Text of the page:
“And if the latter husband hate her,…” ∼ The rabbis of Jesusʼ day (e.g. Shammai, Hillel) allowed two, or at the most three divorces. Although the written Law of Moses did not establish a limit as to how many times one may be divorced, the oral law did, in fact, establish such a limit. This statement sets forth the possibility that the womanʼs second husband may find some uncleanness in her, as did her first husband. (The KJV uses the word “hate;” the NIV: “dislikes;” the NASB: “turns against her”). In such an event, she was to be given another Certificate of Divorce, and once again sent away.
“Her former husband, which sent her away, may not take her again to be his wife, …” ∼ Here, a prohibition is placed on the divorced woman, and her first husband, that is not altogether clear. While we may come close to an understanding from the next phrase of the verse (“after that she is defiled; for that is abomination before the Lord”), a couple of suggested interpretations will be noted here.
- First, it has been supposed that the first husband, in the beginning, suspected her of sexual immorality; but, was either unable or unwilling to prove it, and elected the more merciful route of putting her away, instead of having a public trial (which he might lose) and (if won), having her stoned (Deuteronomy 22:13-22). Now, the second husband finds in her the same, or similar, ʻervah (nakedness) as did the first. It is suggested that in such a case, suspicion would be reflected upon the first husbandʼs character if he now received her back, once his suspicions were verified.
- Second, the thoughts of John Chrysostom are accepted by many: “For if he had not enjoined this, whether it were lawful first to cast her out, and take another, then afterwards to take back the former, the confusion were sure to be great, all men continually taking each otherʼs wives; and the matter thenceforth would have been direct adultery. With a view to this He devised, as no small mitigation, the writing of divorcement.” (Homily XVII, Matthew V. 27, 28).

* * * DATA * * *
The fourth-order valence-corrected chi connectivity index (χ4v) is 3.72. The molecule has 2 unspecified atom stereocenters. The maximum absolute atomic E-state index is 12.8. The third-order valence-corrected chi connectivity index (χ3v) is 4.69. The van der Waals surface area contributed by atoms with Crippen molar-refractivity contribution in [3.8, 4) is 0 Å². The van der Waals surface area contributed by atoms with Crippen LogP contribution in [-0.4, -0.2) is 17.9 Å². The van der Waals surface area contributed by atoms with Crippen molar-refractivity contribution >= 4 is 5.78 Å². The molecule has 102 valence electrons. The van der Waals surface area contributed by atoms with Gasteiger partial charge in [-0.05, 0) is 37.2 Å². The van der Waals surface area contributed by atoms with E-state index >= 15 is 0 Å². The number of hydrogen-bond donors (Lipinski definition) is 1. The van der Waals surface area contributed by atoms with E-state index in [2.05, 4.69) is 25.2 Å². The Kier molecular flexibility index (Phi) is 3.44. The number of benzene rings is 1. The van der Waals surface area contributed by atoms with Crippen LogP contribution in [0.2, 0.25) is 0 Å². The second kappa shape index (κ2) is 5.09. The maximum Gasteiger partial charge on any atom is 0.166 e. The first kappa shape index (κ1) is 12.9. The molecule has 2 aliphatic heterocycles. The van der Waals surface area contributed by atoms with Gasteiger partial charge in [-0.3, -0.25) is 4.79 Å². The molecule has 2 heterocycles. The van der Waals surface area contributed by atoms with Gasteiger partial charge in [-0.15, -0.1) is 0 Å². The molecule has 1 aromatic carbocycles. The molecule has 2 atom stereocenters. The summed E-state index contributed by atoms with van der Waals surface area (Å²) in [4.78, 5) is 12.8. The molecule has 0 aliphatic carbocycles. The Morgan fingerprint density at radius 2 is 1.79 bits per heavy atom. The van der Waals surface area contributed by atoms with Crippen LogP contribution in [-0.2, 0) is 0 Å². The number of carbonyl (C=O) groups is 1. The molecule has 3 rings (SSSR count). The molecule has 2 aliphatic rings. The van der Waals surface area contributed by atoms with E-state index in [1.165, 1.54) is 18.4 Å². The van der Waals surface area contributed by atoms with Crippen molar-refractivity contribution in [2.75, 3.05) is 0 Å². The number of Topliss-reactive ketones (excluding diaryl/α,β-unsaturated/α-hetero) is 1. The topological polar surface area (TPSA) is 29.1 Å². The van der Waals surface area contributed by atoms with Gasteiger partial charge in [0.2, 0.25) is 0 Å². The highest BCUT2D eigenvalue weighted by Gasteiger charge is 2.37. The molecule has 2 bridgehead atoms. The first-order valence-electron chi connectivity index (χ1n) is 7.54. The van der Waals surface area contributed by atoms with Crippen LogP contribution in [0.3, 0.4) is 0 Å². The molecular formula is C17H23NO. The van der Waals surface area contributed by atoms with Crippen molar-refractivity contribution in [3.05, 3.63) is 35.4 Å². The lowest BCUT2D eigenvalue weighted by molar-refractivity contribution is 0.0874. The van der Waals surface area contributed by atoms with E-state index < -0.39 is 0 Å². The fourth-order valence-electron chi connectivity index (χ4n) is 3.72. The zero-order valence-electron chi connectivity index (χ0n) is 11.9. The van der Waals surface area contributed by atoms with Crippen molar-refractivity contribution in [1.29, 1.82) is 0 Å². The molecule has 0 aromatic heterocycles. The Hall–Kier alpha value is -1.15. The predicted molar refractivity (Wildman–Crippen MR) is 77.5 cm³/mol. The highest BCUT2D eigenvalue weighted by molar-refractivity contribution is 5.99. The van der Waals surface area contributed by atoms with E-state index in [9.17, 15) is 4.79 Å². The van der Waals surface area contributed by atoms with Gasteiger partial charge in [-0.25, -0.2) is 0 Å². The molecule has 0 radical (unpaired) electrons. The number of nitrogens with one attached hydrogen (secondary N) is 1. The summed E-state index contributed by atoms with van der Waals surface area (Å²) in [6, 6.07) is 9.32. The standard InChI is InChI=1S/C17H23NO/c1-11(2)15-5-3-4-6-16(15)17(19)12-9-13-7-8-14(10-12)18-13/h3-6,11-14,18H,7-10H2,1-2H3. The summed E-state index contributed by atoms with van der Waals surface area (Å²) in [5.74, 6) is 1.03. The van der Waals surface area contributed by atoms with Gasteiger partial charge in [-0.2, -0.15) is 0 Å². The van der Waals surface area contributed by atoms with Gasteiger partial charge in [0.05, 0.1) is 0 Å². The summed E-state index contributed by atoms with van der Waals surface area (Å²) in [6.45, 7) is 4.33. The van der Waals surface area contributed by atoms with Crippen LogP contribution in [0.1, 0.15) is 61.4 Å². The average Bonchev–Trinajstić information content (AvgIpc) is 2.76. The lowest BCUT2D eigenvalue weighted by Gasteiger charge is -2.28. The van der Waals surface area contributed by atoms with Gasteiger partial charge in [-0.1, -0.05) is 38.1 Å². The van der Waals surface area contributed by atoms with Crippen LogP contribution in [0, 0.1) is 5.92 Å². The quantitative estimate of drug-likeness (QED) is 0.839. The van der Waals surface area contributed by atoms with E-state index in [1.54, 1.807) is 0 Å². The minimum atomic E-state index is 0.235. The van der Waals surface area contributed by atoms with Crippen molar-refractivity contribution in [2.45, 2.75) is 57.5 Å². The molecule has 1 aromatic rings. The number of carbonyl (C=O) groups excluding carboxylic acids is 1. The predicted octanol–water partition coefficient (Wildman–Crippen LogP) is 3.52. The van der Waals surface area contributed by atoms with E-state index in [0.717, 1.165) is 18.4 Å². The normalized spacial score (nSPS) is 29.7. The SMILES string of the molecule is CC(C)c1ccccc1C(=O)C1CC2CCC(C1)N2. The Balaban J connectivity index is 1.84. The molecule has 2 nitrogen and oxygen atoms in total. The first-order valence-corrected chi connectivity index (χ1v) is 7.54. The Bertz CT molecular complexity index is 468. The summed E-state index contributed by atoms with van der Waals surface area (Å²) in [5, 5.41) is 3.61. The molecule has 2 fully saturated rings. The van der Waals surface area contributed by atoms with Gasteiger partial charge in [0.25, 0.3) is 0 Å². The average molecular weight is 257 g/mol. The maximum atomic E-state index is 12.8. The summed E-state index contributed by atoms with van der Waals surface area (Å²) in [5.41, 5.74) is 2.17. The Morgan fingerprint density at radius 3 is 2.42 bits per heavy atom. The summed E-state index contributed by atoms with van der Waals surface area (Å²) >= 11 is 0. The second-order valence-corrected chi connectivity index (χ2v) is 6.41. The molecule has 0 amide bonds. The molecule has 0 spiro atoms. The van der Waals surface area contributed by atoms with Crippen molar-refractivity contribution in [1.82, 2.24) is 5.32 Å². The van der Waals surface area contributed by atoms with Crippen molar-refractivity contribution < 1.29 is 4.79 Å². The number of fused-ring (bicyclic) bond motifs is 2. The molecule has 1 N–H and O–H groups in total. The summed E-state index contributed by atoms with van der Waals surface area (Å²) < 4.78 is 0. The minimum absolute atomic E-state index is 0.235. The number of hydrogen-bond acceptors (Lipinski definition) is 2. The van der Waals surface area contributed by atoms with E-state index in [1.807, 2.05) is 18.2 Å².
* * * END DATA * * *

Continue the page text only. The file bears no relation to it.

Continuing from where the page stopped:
“After that she is defiled; for that is abomination before the LORD: …” ∼ From this clause we may arrive at a more plausible interpretation. (The key words here are ”defiled” and “abomination.” It will be recognized that the prohibition is put in place ONLY AFTER the divorced woman is “defiled” and made an “abomination.” The word “defiled” is taken from the Hebrew word tame (taw-may) (Strongʼs #OT 2930) meaning: foul, or polluted—in a religious sense. In addition to this, she is said to be made an “abomination.” The Hebrew for “abomination” is toebah (to-ay-bae) (Strongʼs #OT 8441) meaning: something disgusting/an abhorrence, especially—an idol. The word toebah is used for any graven image and the silver and gold connected with it, in Deuteronomy 7:25-26,
- “The graven image of their gods shall ye burn with fire: thou shalt not desire the silver or gold that is on them, nor take it unto thee, lest thou be snared therein: for it is an abomination” (toebah) “to the LORD thy God.
- Neither shalt thou bring an abomination” (toebah) “into thy house, lest thou be a cursed thing like it: but thou shalt utterly detest it, and thou shalt utterly abhor it; for it is a cursed thing.”
Therefore, since both the word “defiled” and the word “abomination” (tame and toebah, respectively) are words connected directly with the worship of false gods, and especially since “defiled” indicates a physical defilement connected with religion, it seems highly probable that the verse indicates temple prostitution associated with the fertility cults (see Chapter Four).
When Israel settled in the Promised Land they found the indigenous peoples involved in all types of fertility cults, which included temple prostitution in behalf of the fertility goddesses. Against Yahweh's instructions, these idol worshipers were permitted to remain in the land, thus, were a source of Israelʼs frequent backsliding. Many women, finding themselves divorced and unable to contract another marriage, for whatever cause, would join themselves to a fertility cult for economical, as well as political reasons.
If a woman had done this thing, then, she would have been joined with the abomination, and had in fact become an abomination herself. Under such circumstances, of course, she could not return to a normal married state as a wife and mother in Israel.